Analysis Of Socrates

analytical Essay
1556 words
1556 words

In the last days of Socrates’ life while he awaits his death sentence, he examines and evaluates the facets of life and the morals that come as a part of human nature. He analyzes the concept of being, and what it means to be either living or deceased and through this analysis, Socrates particularly goes in depth with his examination of the human soul. In Phaedo, Plato meets with a follower who had been with Socrates on his last day, on which he talked much about the innermost qualities of being; life and death and how the soul constitutes those two entities. According to Socrates, there are four arguments that prove the existence of the soul: the Argument from Opposites, the Theory of Recollection, the Affinity Argument, and the Theory of Forms.
In the Argument of Opposites, Socrates argues that everything in life holds an opposite to another force. He uses sleep as an example, remarking, “waking comes from sleeping and sleeping comes from waking, and the processes between them are going to sleep and waking up” (Plato 135). Socrates deepens this example further, saying, “the living have come from the dead no less than the dead from the living...the souls …show more content…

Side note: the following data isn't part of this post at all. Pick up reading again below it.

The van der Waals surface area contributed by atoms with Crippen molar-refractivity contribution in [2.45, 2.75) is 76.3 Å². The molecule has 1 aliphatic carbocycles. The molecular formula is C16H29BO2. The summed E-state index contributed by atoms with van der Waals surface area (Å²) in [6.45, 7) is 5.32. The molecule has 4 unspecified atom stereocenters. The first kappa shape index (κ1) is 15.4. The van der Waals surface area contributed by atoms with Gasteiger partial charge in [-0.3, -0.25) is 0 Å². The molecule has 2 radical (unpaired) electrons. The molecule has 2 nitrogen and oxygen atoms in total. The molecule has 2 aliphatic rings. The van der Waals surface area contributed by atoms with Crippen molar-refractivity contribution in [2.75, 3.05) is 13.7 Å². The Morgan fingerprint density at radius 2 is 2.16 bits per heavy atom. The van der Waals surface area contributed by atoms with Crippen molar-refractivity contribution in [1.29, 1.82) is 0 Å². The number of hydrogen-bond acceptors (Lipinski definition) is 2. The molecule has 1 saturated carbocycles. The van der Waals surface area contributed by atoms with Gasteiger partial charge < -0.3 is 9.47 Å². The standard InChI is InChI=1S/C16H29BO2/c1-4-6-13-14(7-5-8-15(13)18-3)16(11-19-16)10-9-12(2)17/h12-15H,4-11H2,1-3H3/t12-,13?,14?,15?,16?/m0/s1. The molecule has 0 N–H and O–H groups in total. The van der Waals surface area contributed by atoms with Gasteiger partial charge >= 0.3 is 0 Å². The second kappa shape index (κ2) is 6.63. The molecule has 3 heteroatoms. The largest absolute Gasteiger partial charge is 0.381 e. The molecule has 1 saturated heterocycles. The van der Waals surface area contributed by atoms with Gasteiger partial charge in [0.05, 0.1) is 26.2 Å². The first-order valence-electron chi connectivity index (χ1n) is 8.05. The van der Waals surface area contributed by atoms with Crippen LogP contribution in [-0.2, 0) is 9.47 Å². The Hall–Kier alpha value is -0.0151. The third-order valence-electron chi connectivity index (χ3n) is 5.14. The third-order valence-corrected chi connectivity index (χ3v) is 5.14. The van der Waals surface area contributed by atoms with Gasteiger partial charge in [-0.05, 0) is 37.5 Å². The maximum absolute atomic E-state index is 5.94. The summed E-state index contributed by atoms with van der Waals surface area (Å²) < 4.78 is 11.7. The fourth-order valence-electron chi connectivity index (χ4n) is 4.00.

In this essay, the author

  • Analyzes how socrates questions death as the ultimate goal for one's soul. the body is mortal, while the soul is immortal.
  • Explains socrates' view that the soul is hindered by the body and its needs. to reach its highest potential, the mortal body must die to move on and be its purest self.
  • Analyzes how aquinas recognizes that form and matter are interconnected and cannot function without one another.
  • Explains that the soul and the body are intertwined forces that are crucial to one another in order to thrive as one essence.
  • Analyzes socrates' analysis of the human soul in phaedo, where he argues that everything in life holds an opposite to another force. the theory of recollection proposes that humans have innate knowledge and understanding of equality.
  • Explains that st. thomas aquinas believes in the existence of a soul in all living entities, but his reasoning for such differs slightly.

Socrates explains, “Before we began to see and hear and otherwise perceive equals we must somewhere have acquired the knowledge of equality as it really is; otherwise we could never have realized, by using it as a standard for comparison, that all equal objects of sense are desirous of being like it, but are only imperfect copies” (141). Prior to physical living, humans have innate knowledge and understanding of equality, and what is seen, heard, or learned pertaining to the notion of equality is simply just recollections to what was comprehended prior to birth, proving their soul existed

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